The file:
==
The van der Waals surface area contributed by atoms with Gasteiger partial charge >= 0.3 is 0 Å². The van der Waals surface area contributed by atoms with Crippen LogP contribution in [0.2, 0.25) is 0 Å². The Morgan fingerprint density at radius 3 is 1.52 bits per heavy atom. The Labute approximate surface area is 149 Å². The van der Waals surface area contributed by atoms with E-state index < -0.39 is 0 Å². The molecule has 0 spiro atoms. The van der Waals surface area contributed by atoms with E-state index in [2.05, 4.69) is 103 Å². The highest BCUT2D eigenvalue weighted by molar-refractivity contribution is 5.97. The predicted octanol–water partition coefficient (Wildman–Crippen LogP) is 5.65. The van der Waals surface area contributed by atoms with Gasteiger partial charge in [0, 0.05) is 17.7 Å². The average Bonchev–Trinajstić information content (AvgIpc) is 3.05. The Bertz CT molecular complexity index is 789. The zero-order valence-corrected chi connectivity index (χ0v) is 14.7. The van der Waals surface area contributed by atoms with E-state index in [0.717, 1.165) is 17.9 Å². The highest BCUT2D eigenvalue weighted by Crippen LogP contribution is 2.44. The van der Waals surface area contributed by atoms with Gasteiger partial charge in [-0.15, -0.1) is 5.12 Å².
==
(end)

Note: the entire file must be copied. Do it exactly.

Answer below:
The van der Waals surface area contributed by atoms with Gasteiger partial charge >= 0.3 is 0 Å². The van der Waals surface area contributed by atoms with Crippen LogP contribution in [0.2, 0.25) is 0 Å². The Morgan fingerprint density at radius 3 is 1.52 bits per heavy atom. The Labute approximate surface area is 149 Å². The van der Waals surface area contributed by atoms with E-state index < -0.39 is 0 Å². The molecule has 0 spiro atoms. The van der Waals surface area contributed by atoms with E-state index in [2.05, 4.69) is 103 Å². The highest BCUT2D eigenvalue weighted by molar-refractivity contribution is 5.97. The predicted octanol–water partition coefficient (Wildman–Crippen LogP) is 5.65. The van der Waals surface area contributed by atoms with Gasteiger partial charge in [0, 0.05) is 17.7 Å². The average Bonchev–Trinajstić information content (AvgIpc) is 3.05. The Bertz CT molecular complexity index is 789. The zero-order valence-corrected chi connectivity index (χ0v) is 14.7. The van der Waals surface area contributed by atoms with E-state index in [0.717, 1.165) is 17.9 Å². The highest BCUT2D eigenvalue weighted by Crippen LogP contribution is 2.44. The van der Waals surface area contributed by atoms with Gasteiger partial charge in [-0.15, -0.1) is 5.12 Å².